Cobb rules in this tournament, right? He’s not going to blow up your spreadsheet, but after a disappointing performance in his G1 debut last year, I’ve been actively looking forward to his matches this time around. He’s got a better grasp on how to fit in, a seemingly better gas tank, and that smoking hot gray in his beard. Okada’s height hurts the imposing aura Cobb holds over most opponents in the block, but his impressive power is re-established well in a sequence where he lifts Okada off the ground, alternates him from side to side, heaves him up for a Doctor Bomb, and then drops him back down into a back suplex. He caps that off with the standing moonsault. Hell yeah. 

Okada seems to have ditched the heavy layering of tape on his lower back, and in turn is able to withstand more abuse to it. He doesn’t even wince in hoisting Cobb up for a Tombstone. It’s a cool touch to this web of plot Okada’s been weaving through his tournament. Like many Okada opponents, Cobb taunts with a Rainmaker of his own. In an awesome spot he follows the ripcord with an attempt at the Tour Of The Islands that Okada narrowly escapes. There’s only one brief attempt at the Money Clip (which Cobb does sell like impending death) before Okada snags a victory with a clever sitting cradle. I liked this a lot. A fun match that advances the Okada G1 Saga without any of the stuff that might make you groan. Cobb makes great fodder while Okada continues his fight against the real opponent, his self esteem or whatever I guess. ***½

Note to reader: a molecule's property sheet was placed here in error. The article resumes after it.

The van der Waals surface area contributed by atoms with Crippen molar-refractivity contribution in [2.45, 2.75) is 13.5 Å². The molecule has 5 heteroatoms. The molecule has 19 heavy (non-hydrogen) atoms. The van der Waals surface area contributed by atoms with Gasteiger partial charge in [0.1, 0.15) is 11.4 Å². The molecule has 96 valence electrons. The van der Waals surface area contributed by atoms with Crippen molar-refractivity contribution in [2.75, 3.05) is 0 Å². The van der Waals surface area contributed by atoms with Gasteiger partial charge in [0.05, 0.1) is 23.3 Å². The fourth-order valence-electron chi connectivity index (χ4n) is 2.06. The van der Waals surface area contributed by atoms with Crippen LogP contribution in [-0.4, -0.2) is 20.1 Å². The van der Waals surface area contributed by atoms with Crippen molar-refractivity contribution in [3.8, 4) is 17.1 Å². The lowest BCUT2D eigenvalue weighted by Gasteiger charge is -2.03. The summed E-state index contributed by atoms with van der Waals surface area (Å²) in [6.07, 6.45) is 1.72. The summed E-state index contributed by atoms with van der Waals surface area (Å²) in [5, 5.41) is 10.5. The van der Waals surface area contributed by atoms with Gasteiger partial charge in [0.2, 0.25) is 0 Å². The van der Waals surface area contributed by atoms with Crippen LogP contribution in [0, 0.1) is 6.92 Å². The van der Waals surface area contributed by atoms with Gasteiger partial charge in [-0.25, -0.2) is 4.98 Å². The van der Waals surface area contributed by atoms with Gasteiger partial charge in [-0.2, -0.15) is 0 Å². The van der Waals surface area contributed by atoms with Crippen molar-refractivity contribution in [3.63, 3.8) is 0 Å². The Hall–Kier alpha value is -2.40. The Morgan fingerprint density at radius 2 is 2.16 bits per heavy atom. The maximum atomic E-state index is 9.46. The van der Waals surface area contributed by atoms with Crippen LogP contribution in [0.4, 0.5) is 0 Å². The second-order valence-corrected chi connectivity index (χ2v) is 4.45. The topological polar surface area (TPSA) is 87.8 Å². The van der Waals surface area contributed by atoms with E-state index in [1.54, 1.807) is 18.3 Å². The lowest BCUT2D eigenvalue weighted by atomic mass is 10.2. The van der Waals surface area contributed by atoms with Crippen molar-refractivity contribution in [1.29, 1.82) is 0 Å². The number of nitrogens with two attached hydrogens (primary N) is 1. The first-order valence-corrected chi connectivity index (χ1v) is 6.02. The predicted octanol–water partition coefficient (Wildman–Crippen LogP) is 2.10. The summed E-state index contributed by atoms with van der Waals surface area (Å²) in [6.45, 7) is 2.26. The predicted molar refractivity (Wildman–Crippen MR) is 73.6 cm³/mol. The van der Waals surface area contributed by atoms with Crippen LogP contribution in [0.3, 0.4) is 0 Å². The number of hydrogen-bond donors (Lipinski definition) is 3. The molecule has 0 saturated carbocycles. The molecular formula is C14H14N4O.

G1 Climax 30 A Block

Will Ospreay [6] def. Minoru Suzuki [6] 

We have ourselves an arm match, folks. Suzuki spends the entire bout abusing Ospreay’s right arm, and the results are mixed. It completely removes any ability for Will to stand in the pocket trading shots with Suzuki. In the match’s best sequences Suzuki sneers while demolishing him with gruesome elbow after gruesome elbow. Beyond that though, I didn’t really think the focus on the arm was the best path for this one. Will largely continues using the arm and yelping with each attack, then returning it to a crumpled position at his side. Down the stretch he mostly bails on selling the arm, before an abrupt Stormbreaker wraps things up. It’s certainly not a bad match – Will is always fantastic in scrambles and Suzuki is the quintessential bully – but placing such a deliberate focus on the right arm without really cashing it in felt like an unfortunate misstep for what was a very promising matchup. Oh yeah, and here’s a GIF of Suzuki pulling off a La Mistica. ***¼ 


G1 Climax 30 A Block

Jay White [6] def. Taichi [6]